Los Lobos was an emerging act rocking out of East Los Angeles in the early 1980s, riding on the critical accolades of the band's 1984 major label debut, How Will the Wolf Survive?
"By then we had picked up a little speed," Louie Perez of Los Lobos told Songfacts. "We had a couple of critically acclaimed records, and we had a couple songs that were played on the radio, but no big hit. So for us it was doing it for them and for the legacy of this young Chicano kid who really pioneered. I mean, how bold was it back then in 1959 to take a Mexican song and make it into a rock tune, rock arrangement, and sing it in Spanish? That was pretty damn brave."
The group's trajectory would skyrocket, however, as a result of their participation in the soundtrack for big-screen blockbuster, La Bamba. Los Lobos covered six of late rock legend Ritchie Valens' biggest hits, including the title track, at the personal request of Valens' mother and sisters. Their version of "La Bamba" raced up the Hot 100, peaking at No. 1 for the week of Aug. 29, 1987. It held the top spot for three weeks, replaced on Sept. 18 by Michael Jackson and Siedah Garrett's "I Just Can't Stop Loving You."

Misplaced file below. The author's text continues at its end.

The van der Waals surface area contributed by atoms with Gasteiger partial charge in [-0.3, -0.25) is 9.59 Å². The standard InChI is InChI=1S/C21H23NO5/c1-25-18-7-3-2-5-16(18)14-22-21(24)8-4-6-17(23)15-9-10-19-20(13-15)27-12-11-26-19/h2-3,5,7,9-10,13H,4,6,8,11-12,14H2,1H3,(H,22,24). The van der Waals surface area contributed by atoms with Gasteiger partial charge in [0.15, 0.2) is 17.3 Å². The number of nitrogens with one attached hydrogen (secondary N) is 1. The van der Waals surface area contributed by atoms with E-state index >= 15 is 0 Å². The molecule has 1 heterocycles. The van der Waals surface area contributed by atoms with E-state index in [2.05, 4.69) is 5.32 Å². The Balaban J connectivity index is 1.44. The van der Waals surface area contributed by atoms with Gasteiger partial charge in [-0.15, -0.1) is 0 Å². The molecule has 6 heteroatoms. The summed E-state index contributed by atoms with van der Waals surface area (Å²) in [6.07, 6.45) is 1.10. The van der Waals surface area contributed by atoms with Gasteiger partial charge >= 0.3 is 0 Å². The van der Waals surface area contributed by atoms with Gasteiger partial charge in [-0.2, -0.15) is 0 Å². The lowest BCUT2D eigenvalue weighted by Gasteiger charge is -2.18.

"When it became a hit, it was like, 'Wow, what happened there?'," Perez recalled. "We had just finished our own record, and that one came out in like May. And then La Bamba was released about a month and a half later and that thing just went crazy - no one expected that."
The La Bamba soundtrack was also a chart topper, hitting No. 1 on the Billboard 200 for the week of Sept. 12, 1987, remaining in the lead position for three weeks. It would be toppled on Sept. 25 by Michael Jackson's Bad.
"We had been a band since 1973, and here it is 1987 and at that point how we redirected that frustration (of the band's first big record being a cover) was to do something that was completely different," Perez admitted about the band's reaction to the sudden success with Ritchie Valens' music. "Different than would be expected of a band who just had a huge hit. We didn't want to chase that hit, come up with 'La Bamba #2.' So we put out a record of traditional Mexican music with a couple of original songs on it that we wrote, something we'd always wanted to do. I remember after that record was released, journalists from all over were writing how Los Lobos committed commercial suicide, and I think to some degree it was true; we threw this wrench in this machine and brought it back to what we were all about."